The French Ministry of Culture and Communication has recently announced its budget for the year 2013 : a €7.363 billions fund will be destined to culture and communication ; €3.55 billions for the cultural field (museums, heritage, archaeology, etc.) and €3.83 billions for the public broadcasting field. This means a 2.3% drop, compared to the total budget of the year 2012, and a 4.3% drop for the cultural budget. This drop is justified, according to Minister of Culture Aurélie Filippetti, who claims the government’s direct commitment to fight the economical crisis by putting the public finances right. These measures are corresponding to a clear and conscious political choice, complying with François Hollande’s speeches and promises during the 2012 election campaign.
This new budget breaks with the former government, unable, according to the Minister, to do anything except funding great, expensive projects. This previous strategy has endangered the whole cultural structure of France, with no regard to public finances (although the economic crisis was a well-known problem). Aurélie Filippetti describes the program of Sarkozy’s government as a mere accumulation of projects, without any real cultural policy and view. The Minister explains through this new budget, “the point was to prefer quality to quantity”, in order to promote “the diffusion of culture throughout the country”. She is indeed willing to put an end to cultural “parisianism” and to make culture accessible to everyone in France. Her aim is to restore the Ministry’s reputation, considered by the French (according to her) a “spendthrift, shallow ministry, a ministry of parisianism”, by taking part in “the effort for the country’s recovery, and as well the economy and employment’s”. The new budget granted to the Ministry of Culture and Communication will then be used in that direction.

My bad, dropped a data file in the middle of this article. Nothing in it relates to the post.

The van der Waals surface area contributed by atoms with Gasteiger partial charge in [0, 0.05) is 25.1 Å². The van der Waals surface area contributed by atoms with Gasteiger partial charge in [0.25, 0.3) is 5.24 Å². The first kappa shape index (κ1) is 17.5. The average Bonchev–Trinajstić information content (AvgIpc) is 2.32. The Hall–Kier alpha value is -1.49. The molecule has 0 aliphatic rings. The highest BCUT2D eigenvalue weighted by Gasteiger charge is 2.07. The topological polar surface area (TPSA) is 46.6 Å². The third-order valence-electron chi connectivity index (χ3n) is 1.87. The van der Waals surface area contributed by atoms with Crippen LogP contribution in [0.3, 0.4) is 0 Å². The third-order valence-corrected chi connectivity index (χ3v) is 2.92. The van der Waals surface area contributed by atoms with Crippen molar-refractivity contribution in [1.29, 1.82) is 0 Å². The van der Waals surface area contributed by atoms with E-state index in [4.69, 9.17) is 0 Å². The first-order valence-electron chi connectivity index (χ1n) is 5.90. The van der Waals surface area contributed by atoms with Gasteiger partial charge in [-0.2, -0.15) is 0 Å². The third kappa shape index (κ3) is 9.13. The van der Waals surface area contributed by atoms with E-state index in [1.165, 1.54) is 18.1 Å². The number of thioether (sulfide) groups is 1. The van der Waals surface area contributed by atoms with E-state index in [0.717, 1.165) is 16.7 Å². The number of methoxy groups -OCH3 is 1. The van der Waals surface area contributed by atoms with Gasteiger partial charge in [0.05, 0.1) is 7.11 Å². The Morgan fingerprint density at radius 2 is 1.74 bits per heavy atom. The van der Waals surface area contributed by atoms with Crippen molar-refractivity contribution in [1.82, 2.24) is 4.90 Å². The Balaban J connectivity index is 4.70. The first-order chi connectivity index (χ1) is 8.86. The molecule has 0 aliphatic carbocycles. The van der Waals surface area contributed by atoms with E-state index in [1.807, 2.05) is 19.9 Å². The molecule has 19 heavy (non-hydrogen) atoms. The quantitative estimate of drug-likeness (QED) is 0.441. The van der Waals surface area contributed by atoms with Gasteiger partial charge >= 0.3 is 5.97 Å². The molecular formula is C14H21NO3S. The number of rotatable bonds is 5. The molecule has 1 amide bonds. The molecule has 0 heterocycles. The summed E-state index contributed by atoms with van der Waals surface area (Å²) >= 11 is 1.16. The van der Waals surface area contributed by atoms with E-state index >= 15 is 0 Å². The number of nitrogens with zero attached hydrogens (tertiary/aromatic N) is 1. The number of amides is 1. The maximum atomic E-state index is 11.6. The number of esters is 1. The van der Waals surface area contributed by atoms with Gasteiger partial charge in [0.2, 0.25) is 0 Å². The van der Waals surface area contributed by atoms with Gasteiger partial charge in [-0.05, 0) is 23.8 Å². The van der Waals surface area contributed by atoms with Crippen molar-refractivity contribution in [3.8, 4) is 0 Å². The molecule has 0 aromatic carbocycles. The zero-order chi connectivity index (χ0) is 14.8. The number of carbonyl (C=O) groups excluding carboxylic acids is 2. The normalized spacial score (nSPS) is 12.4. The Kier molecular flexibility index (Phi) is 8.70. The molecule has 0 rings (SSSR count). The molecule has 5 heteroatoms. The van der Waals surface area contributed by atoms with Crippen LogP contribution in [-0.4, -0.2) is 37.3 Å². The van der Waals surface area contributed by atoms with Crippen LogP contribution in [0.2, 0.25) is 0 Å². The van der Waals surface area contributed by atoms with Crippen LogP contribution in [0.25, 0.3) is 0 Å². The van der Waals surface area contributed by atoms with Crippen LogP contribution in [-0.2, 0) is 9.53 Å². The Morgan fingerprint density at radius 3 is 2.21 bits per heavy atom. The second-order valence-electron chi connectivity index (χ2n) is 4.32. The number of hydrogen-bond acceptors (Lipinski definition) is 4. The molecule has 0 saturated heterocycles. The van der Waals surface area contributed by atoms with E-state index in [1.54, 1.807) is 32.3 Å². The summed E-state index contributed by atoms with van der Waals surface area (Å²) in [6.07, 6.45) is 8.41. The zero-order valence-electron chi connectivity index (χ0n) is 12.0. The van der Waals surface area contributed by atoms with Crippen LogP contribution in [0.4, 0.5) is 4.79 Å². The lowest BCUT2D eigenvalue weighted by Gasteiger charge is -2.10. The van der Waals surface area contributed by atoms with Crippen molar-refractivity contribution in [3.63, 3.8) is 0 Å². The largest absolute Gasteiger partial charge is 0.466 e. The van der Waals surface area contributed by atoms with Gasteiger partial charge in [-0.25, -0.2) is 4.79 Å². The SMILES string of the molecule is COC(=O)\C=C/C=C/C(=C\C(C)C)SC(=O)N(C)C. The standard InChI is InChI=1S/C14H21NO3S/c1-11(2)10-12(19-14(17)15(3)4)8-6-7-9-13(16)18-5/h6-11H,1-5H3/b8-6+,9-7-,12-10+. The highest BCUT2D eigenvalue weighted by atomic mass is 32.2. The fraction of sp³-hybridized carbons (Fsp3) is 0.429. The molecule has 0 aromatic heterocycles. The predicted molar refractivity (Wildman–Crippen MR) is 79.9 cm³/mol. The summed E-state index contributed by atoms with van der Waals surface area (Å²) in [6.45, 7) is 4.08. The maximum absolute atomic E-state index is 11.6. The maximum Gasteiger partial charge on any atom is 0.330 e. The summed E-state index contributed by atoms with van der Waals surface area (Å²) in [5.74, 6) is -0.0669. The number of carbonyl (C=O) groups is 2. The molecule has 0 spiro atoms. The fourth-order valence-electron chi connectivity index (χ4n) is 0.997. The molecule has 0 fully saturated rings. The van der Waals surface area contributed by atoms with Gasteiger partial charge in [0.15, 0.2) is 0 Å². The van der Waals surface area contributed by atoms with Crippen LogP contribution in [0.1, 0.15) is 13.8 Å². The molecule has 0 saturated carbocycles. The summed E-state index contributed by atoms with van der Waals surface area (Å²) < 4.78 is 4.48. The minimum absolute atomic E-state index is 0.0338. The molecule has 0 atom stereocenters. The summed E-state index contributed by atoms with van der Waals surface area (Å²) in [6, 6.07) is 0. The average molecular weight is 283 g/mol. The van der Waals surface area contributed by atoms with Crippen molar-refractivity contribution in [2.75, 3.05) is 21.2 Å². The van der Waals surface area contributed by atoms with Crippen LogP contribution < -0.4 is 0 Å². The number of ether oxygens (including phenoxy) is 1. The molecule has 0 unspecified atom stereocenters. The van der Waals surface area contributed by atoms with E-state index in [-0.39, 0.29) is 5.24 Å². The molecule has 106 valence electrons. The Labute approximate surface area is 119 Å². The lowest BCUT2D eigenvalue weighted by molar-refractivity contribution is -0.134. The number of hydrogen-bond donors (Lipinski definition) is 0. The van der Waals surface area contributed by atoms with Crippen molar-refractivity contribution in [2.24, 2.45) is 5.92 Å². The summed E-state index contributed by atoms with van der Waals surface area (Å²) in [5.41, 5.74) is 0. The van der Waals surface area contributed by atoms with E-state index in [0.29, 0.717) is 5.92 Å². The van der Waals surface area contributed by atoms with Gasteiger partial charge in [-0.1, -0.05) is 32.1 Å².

In addition to new investments, the ministry has wished to preserve certain already existing fields, as for instance its support to the DRAC (Direction Régionale des Affaires Culturelles de l’Île de France, Regional Direction of Cultural Affairs in the Paris region) and to cultural higher education. The funds given to these two fields are therefore increasing. €232.3m will be granted to cultural higher education (meaning a 2.52% increase compared to last year). €774.4m will be granted to the DRAC. Though the budget is decreasing compared to the year 2012 – the former government had granted €814m – it remains considerable, considering France is entering a time of austerity. Aurélie Filippetti emphasizes the necessity to put French youth at the centre of all cultural action. It is primordial to get rid of the idea of cultural democratisation being a failure, and allow at last culture to become accessible for all. Artistic and cultural education must not remain a discussion topic, it has to become a reality. €33.2m will be granted to education (meaning an 8% increase), and the Ministry promised to invest €43m by 2016. The aim is to allow all children in France to have access to artistic courses at school. Improvement of living conditions for the students and research reinforcement in cultural higher education are also current burning issues. Indeed, the funding of Architecture and Art schools in the various regions has been insufficient for many years. The government also promised to increase by 10.8% social scholarships. As a proof of its attachment to the youth, the Ministry will not withdraw the promise of former Minister Frédéric Mitterrand to give free access to all public museums to young people between 18 and 26. However, Aurélie Filippetti precised the former government had not foreseen the loss this museum gratuity would inevitably bring. The consequences of such an initiative must indeed be very well managed, in order not to damage public finances. The Ministry of Culture will also focus on electronic cultural contents, by questioning cultural instruments, more adapted to our times, where technology is becoming everything. Aurélie Filippetti, as she says, wants to make culture accessible for all. These new technologies have to be regulated as well, by supporting the book, cinema and music businesses, which have been damaged these last years by the spread of new technologies. A debate must be led on how to assure the book business a future, and maintain dispositions when it comes to music. However, Aurélie Filippetti did not judge appropriate to pay out €12m each year only to “send some emails”. The budget of the Hadopi (High authority for the diffusion of works and copyright protection on the Internet) was thus reduced by a third, and is now only reaching €8m. The very viability of this law is being questioned. François Hollande gave Pierre Lescure (former director of Canal+) the charge of leading a consultation mission, in order to discuss the Hadopi Law’s efficiency, and to find ways of financing electronic contents, in order to develop a legal downloading offer. The press will be granted a €516m fund, in order to help its modernisation.